Spamming remains economically viable because advertisers have no operating costs beyond the management of their mailing lists, and it is difficult to hold senders accountable for their mass mailings. Because the barrier to entry is so low, spammers are numerous, and the volume of unsolicited mail has become very high. The costs, such as lost productivity and fraud, are borne by the public and by Internet service providers, which have been forced to add extra capacity to cope with the deluge. Spamming is universally reviled, and has been the subject of legislation in many jurisdictions.[1]



edit: there are many threads about these scams... have a look around the board...

http://able2know.org/topic/131719-1

http://able2know.org/topic/123359-1
roger
 
  1  
Reply Sun 10 Oct, 2010 04:45 pm
@Izzie,
But still, 25% of six million. . . .
JPB
 
  1  
Reply Sun 10 Oct, 2010 04:48 pm
@roger,
really

and I bet it won't cost him much more than 10grand to get in on the deal.
0 Replies
 
Izzie
 
  1  
Reply Sun 10 Oct, 2010 04:48 pm
@roger,
Ahhhhhhh, but Reyn's lovely benefactor had 6,100,000... much better better - extra dosh to made on that one... now... what was that email add Wink


<smooches the Rat>



roger
 
  1  
Reply Sun 10 Oct, 2010 04:49 pm
@Izzie,
I have to wonder if you wrote that before or after the pm I just sent.
electronicmail
 
  1  
Reply Sun 10 Oct, 2010 05:37 pm
@Merry Andrew,
Thanks.
0 Replies
 
electronicmail
 
  1  
Reply Sun 10 Oct, 2010 05:45 pm
@Izzie,
Izzie wrote:

I get spam everyday from people who have hacked other peoples email addresses and my name is on their list of friends.

I never got one of those before. I mean I get plenty of spam but not the total scam kind this is. Is there any way to trace it? There's one Japanese e-mail address. One that looks US-based. Then there's the Russian letters. And the numbers are lifted from some European document that originally said 6,500.- except they write it 6.500,00 in Europe. You can see where they added the zeroes. I don't know how they write out these numbers in Japan or Africa, does anybody know?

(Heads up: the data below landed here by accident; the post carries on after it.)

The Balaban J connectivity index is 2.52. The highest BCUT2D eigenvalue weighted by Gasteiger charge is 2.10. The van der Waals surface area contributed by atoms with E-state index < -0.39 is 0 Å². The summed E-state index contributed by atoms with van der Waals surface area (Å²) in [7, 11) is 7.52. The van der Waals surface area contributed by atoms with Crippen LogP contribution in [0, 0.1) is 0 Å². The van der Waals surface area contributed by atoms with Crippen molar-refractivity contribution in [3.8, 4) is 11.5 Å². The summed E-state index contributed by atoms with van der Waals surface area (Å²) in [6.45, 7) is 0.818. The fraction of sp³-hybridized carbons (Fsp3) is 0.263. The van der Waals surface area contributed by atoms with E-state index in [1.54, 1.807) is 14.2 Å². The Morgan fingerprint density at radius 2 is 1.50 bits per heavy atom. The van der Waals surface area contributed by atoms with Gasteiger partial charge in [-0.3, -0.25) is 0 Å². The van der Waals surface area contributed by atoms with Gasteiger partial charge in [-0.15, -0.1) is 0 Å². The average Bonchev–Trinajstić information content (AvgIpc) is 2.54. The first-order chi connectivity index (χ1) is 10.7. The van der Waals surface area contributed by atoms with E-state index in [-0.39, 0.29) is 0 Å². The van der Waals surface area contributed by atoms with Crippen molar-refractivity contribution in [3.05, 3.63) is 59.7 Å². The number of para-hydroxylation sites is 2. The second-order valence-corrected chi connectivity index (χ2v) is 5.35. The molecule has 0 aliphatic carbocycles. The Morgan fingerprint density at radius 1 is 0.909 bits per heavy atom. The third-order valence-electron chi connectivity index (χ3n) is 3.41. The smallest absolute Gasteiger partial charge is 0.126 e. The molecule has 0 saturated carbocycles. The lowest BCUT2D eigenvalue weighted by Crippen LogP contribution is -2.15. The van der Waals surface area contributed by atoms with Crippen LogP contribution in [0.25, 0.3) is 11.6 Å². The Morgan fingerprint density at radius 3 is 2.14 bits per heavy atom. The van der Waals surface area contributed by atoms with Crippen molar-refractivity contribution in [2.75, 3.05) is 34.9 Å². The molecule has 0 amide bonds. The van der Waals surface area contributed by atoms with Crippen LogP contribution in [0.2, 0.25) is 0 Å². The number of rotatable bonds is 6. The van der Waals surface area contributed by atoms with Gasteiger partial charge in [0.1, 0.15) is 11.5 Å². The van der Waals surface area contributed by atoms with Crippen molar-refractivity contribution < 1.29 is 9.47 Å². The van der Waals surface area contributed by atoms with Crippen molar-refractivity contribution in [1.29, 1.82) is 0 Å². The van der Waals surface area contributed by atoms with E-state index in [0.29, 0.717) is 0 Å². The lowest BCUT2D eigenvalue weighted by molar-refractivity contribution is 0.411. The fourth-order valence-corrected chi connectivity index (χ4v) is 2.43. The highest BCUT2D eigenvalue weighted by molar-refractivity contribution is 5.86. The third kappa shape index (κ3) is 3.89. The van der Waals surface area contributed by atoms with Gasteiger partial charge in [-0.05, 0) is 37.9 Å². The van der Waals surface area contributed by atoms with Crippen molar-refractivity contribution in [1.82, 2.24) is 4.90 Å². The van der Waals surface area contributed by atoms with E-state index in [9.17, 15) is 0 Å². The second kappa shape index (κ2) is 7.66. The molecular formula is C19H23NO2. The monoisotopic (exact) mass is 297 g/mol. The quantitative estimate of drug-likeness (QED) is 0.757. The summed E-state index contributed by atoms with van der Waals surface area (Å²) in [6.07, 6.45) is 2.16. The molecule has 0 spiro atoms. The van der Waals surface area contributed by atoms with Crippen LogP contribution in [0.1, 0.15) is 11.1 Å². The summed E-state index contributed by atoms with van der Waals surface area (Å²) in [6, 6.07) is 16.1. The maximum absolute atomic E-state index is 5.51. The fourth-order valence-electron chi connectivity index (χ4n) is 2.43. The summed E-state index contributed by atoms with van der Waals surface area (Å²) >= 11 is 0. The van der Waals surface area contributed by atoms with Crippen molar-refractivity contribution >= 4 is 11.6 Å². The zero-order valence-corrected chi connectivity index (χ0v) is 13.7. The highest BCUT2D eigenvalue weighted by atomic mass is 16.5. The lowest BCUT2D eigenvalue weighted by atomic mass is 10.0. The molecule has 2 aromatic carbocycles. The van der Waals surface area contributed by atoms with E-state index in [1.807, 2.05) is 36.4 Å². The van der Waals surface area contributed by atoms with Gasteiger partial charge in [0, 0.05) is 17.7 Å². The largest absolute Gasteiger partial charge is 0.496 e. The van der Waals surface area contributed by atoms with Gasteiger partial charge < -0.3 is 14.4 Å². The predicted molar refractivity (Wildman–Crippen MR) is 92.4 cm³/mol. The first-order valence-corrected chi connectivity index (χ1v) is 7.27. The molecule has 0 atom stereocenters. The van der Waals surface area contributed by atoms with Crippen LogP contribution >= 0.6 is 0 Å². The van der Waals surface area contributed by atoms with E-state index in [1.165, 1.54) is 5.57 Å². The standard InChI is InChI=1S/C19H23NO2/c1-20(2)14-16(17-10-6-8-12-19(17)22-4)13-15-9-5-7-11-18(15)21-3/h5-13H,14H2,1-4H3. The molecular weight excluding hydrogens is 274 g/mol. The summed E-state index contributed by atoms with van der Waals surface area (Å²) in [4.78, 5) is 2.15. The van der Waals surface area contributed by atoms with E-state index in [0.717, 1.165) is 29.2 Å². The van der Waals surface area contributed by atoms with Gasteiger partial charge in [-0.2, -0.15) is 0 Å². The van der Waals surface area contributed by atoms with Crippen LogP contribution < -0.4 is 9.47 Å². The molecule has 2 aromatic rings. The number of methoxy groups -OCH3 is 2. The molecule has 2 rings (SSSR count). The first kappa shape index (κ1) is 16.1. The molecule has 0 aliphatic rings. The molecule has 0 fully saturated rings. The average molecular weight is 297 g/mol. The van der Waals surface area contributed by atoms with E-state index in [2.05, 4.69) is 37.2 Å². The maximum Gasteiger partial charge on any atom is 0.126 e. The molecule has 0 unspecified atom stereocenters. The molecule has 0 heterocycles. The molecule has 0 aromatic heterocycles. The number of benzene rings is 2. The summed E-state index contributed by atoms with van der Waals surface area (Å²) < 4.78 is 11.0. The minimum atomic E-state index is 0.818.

0 Replies
 
HexHammer
 
  1  
Reply Sun 10 Oct, 2010 06:56 pm
LOL! OP is a spammer or immensly stupid, either way it's bad.
electronicmail
 
  1  
Reply Sun 10 Oct, 2010 07:11 pm
@HexHammer,
That's not the question here. Everybody knows it's spam and a scam. The guys who say it's a good deal go for it are just joking. I just want to know where it came from and how I got on the spammer's mailing list.
Region Philbis
 
  1  
Reply Sun 10 Oct, 2010 07:27 pm
@electronicmail,

i think they have software that generates 1000's of possible e-mail addresses.
it just happened to pick your's.
i've been getting those off and on for the last 10 years...
electronicmail
 
  1  
Reply Sun 10 Oct, 2010 07:45 pm
@Region Philbis,
Region Philbis wrote:


i think they have software that generates 1000's of possible e-mail addresses.
it just happened to pick your's.

Thanks, makes sense.
0 Replies
 
dadpad
 
  1  
Reply Sun 10 Oct, 2010 10:07 pm
Do you email any friends reletives or businesses? Its possible one of those have been compromised. Their address book with your contact details are then out on the web.
Even if the friend/reletive was quick to realise and deleted the compramising software your adress is still out there.
0 Replies
 
electronicmail
 
  0  
Reply Mon 11 Oct, 2010 05:31 am
@roger,
Care to tell the rest of us what it was in that post that seemed wrong to you? I appreciated Izzie's info and I read both links in that post. Thanks to everyone else who replied to say I'm not alone in receiving these scam offers. A good day to all.